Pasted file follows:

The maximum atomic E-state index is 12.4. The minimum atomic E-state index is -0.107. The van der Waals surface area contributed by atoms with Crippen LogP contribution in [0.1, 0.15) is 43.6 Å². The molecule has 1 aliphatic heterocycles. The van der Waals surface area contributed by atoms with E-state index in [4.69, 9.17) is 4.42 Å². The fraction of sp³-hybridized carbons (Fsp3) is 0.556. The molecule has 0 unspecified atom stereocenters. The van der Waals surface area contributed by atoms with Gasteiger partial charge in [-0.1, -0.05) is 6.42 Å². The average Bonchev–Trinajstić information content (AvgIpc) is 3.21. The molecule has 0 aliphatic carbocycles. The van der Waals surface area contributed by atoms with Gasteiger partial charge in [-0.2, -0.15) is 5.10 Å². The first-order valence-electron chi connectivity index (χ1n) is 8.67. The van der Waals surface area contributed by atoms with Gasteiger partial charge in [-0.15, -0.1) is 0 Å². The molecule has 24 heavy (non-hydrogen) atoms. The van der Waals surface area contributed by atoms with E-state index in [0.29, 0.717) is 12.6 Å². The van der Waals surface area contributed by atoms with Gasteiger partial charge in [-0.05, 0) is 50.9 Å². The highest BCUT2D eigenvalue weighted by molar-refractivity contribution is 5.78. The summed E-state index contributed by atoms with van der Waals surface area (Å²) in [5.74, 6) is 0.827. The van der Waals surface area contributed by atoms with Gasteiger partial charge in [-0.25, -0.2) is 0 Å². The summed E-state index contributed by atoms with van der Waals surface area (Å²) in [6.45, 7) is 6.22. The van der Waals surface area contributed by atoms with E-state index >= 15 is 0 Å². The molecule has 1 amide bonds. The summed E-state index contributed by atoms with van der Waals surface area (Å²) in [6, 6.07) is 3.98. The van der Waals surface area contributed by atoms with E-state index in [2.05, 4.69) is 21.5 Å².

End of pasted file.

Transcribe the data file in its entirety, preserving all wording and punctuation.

The maximum atomic E-state index is 12.4. The minimum atomic E-state index is -0.107. The van der Waals surface area contributed by atoms with Crippen LogP contribution in [0.1, 0.15) is 43.6 Å². The molecule has 1 aliphatic heterocycles. The van der Waals surface area contributed by atoms with E-state index in [4.69, 9.17) is 4.42 Å². The fraction of sp³-hybridized carbons (Fsp3) is 0.556. The molecule has 0 unspecified atom stereocenters. The van der Waals surface area contributed by atoms with Gasteiger partial charge in [-0.1, -0.05) is 6.42 Å². The average Bonchev–Trinajstić information content (AvgIpc) is 3.21. The molecule has 0 aliphatic carbocycles. The van der Waals surface area contributed by atoms with Gasteiger partial charge in [-0.2, -0.15) is 5.10 Å². The first-order valence-electron chi connectivity index (χ1n) is 8.67. The van der Waals surface area contributed by atoms with Gasteiger partial charge in [-0.15, -0.1) is 0 Å². The molecule has 24 heavy (non-hydrogen) atoms. The van der Waals surface area contributed by atoms with E-state index in [0.29, 0.717) is 12.6 Å². The van der Waals surface area contributed by atoms with Gasteiger partial charge in [-0.05, 0) is 50.9 Å². The highest BCUT2D eigenvalue weighted by molar-refractivity contribution is 5.78. The summed E-state index contributed by atoms with van der Waals surface area (Å²) in [5.74, 6) is 0.827. The van der Waals surface area contributed by atoms with Gasteiger partial charge in [-0.25, -0.2) is 0 Å². The summed E-state index contributed by atoms with van der Waals surface area (Å²) in [6.45, 7) is 6.22. The van der Waals surface area contributed by atoms with E-state index >= 15 is 0 Å². The molecule has 1 amide bonds. The summed E-state index contributed by atoms with van der Waals surface area (Å²) in [6, 6.07) is 3.98. The van der Waals surface area contributed by atoms with E-state index in [2.05, 4.69) is 21.5 Å².